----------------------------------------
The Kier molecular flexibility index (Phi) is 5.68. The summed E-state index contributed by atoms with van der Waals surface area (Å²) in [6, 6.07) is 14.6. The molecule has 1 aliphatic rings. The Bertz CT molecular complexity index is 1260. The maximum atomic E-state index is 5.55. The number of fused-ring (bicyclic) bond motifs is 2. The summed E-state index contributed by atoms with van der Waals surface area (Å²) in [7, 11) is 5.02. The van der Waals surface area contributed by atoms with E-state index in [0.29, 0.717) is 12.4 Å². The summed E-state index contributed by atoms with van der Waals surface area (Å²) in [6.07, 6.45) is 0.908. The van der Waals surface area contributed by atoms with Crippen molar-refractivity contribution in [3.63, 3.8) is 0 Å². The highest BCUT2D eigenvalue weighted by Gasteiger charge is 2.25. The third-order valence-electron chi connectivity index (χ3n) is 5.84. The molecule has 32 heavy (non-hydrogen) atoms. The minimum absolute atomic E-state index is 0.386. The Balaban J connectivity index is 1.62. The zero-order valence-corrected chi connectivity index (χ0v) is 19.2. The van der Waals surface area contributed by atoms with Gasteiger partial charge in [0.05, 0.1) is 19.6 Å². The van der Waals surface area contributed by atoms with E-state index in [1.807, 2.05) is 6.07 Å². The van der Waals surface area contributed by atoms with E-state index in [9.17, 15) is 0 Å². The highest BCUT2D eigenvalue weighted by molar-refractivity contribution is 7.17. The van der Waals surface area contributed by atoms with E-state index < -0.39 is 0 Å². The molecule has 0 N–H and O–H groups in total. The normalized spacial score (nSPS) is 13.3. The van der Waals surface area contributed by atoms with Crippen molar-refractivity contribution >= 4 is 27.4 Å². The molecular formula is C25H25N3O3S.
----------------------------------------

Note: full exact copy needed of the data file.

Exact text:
The Kier molecular flexibility index (Phi) is 5.68. The summed E-state index contributed by atoms with van der Waals surface area (Å²) in [6, 6.07) is 14.6. The molecule has 1 aliphatic rings. The Bertz CT molecular complexity index is 1260. The maximum atomic E-state index is 5.55. The number of fused-ring (bicyclic) bond motifs is 2. The summed E-state index contributed by atoms with van der Waals surface area (Å²) in [7, 11) is 5.02. The van der Waals surface area contributed by atoms with E-state index in [0.29, 0.717) is 12.4 Å². The summed E-state index contributed by atoms with van der Waals surface area (Å²) in [6.07, 6.45) is 0.908. The van der Waals surface area contributed by atoms with Crippen molar-refractivity contribution in [3.63, 3.8) is 0 Å². The highest BCUT2D eigenvalue weighted by Gasteiger charge is 2.25. The third-order valence-electron chi connectivity index (χ3n) is 5.84. The molecule has 32 heavy (non-hydrogen) atoms. The minimum absolute atomic E-state index is 0.386. The Balaban J connectivity index is 1.62. The zero-order valence-corrected chi connectivity index (χ0v) is 19.2. The van der Waals surface area contributed by atoms with Gasteiger partial charge in [0.05, 0.1) is 19.6 Å². The van der Waals surface area contributed by atoms with E-state index in [1.807, 2.05) is 6.07 Å². The van der Waals surface area contributed by atoms with E-state index in [9.17, 15) is 0 Å². The highest BCUT2D eigenvalue weighted by molar-refractivity contribution is 7.17. The van der Waals surface area contributed by atoms with E-state index < -0.39 is 0 Å². The molecule has 0 N–H and O–H groups in total. The normalized spacial score (nSPS) is 13.3. The van der Waals surface area contributed by atoms with Crippen molar-refractivity contribution >= 4 is 27.4 Å². The molecular formula is C25H25N3O3S.